Evergreen Screen Planting for Tight Spaces
Every garden, no matter how large, has a tight space where the property line runs close and the neighbor’s house or another unsightly object looms. Typically, urban side yards are only 5 feet wide, so your bathroom window ends up looking directly into your neighbor’s window, only 10 feet away. What can you do to screen out those undesirable views? Unfortunately, the plant choices are extremely limited because mother nature tends to produce plants that put on spread as they put on height: the taller the plant, the wider it usually is. Moreover, the adjoining roof lines produce shady conditions from dawn to dusk, further reducing plant choices.
If you have a 5 foot side yard and you’d like a path circumnavigating your house, which I always view as a good idea, effectively you only have 2 to 3 feet of space for evergreen screen planting. Here are 4 choices worthy of consideration that I often use in my designs:
Italian Cypress: Although this tree thrives in full sun, it can tolerate a surprising amount of shade.
Emerald Green Arborvitae: This tree is more commonly used than any other plant for screening, and I always joke that it was patented by Lowes Hardware, not designed by God. The only problem is that it does need a fair amount of sun. If it is planted in conditions that are too shady, it goes brown except at the top, where it might receive enough light.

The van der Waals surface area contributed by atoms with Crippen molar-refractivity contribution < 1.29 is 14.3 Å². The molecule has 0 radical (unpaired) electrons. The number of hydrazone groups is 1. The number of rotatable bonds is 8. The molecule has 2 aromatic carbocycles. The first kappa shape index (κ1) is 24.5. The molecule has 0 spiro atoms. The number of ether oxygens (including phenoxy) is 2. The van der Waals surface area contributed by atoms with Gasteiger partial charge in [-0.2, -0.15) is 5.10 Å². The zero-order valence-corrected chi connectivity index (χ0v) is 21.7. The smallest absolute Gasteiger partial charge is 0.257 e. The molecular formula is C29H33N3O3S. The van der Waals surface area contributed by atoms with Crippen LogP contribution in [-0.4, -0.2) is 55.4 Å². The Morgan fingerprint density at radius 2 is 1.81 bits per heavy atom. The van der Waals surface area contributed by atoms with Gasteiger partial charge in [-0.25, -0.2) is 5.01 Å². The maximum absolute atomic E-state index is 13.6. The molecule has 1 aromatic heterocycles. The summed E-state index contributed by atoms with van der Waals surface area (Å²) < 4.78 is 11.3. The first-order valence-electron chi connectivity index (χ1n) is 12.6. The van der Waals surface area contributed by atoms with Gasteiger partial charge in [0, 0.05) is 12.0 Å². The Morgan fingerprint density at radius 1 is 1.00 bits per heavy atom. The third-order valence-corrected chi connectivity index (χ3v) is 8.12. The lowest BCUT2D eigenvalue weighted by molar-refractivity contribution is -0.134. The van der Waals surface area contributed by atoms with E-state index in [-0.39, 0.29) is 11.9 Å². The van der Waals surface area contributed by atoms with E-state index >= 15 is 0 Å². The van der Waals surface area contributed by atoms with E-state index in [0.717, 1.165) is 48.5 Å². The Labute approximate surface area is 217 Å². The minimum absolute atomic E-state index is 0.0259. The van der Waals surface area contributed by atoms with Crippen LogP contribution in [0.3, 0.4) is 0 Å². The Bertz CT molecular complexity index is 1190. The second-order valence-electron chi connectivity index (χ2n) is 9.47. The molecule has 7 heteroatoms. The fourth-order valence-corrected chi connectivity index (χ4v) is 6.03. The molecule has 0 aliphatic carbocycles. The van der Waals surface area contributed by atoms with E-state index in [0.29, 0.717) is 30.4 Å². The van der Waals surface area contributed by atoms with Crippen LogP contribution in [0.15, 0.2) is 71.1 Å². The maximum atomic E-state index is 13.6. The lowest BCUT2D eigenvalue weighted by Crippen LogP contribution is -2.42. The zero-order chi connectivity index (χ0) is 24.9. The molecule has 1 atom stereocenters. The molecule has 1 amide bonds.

Skyrocket Juniper: This tree has an unmistakably blue color, which makes it tempting to use. However, it prefers full sun and tends to get wider at the base than Italian Cypress or Arborvitae.
Golden Bamboo: Golden Bamboo has two great virtues and one major vice. On the plus side, it thrives in shade and grows taller, faster than nearly all other screen planting choices. On the other hand, it is a spreading bamboo and can spread onto your neighbor’s property even if it is properly contained in a root control barrier.
When I choose the best screen plant for my clients, these are the top candidates I most often consider. Depending on space available, sun-shade conditions and the client’s feelings about maintaining Bamboo, the choice usually becomes obvious, even if it’s not perfect.